From Your Minister

Dear Ones,

In May we will be exploring the value of Pluralism. The proposed revisions to Article II describes the Pluralism in this way:

  • Pluralism: We celebrate that we are all sacred beings diverse in culture, experience, and theology. We covenant to learn from one another in our free and responsible search for truth and meaning. We embrace our differences and commonalities with Love, curiosity, and respect.

Pluralism also shows up in a lot of other places in the proposed Article II revisions, which Unitarian Universalists from around the country will be voting on adopting in June. Our values of Justice and Equity discuss creating inclusive communities and using inclusive democratic processes. Our liberal religious movement “draws from our heritages of freedom, reason, hope, and courage, building on the foundation of love.” From this we create diverse congregations that covenant to support and assist one another in our ministries. And the proposed Inspirations say that:

  • As Unitarian Universalists, we use, and are inspired by, sacred and secular understandings that help us to live into our values. We respect the histories, contexts and cultures in which they were created and are currently practiced. These sources ground us and sustain us in ordinary, difficult, and joyous times. Grateful for the religious ancestries we inherit and the diversity which enriches our faith, we are called to ever deepen and expand our wisdom.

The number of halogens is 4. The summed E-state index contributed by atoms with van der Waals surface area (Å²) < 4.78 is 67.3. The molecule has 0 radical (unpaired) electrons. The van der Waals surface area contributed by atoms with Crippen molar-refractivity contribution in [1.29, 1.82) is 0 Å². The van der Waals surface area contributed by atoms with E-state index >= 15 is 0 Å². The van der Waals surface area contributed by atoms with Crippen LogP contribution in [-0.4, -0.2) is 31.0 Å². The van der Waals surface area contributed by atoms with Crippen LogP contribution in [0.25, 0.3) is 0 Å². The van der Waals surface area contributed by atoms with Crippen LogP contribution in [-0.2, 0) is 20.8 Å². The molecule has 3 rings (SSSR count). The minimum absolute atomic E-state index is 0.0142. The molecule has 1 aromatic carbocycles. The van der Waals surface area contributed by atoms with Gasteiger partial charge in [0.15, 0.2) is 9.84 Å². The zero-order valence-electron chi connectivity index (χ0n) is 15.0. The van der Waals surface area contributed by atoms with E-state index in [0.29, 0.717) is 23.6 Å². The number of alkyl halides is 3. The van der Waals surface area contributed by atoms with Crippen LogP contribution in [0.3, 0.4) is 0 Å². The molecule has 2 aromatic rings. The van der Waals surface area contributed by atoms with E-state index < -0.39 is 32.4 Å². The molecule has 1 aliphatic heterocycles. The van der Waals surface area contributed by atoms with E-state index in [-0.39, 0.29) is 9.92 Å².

While these statements resonate for us as Unitarian Universalists, what does Pluralism mean in our lives and our congregations? How does Pluralism show up, and how do we show up to affirm it, when we are having discussions about our theological diversity? Or when we are working on LGBTQIA+ issues, especially trans issues, and how creating safer spaces changes our community? When we are working on racial justice and how to counter pernicious culture and laws, as well as inertia? Or when we work on countering ableism and ageism, and on creating a congregation that is more accepting and affirming of diverse ways of being – and being together?

Our value of Pluralism is constantly challenging us. It’s constantly asking us to lean in, to listen, to learn, to change, to love more fully, more bravely, more openly, more fiercely. And so, where will our exploration of Pluralism take you this month? Where will it take us? I hope you’ll lean into this conversation and share what it means to you with others within and beyond this congregation.

Love and Blessings,

Rev. Diana

(P.S.: I’m updating the minister’s bookshelf in the UUS library with some books to help us explore Pluralism.)

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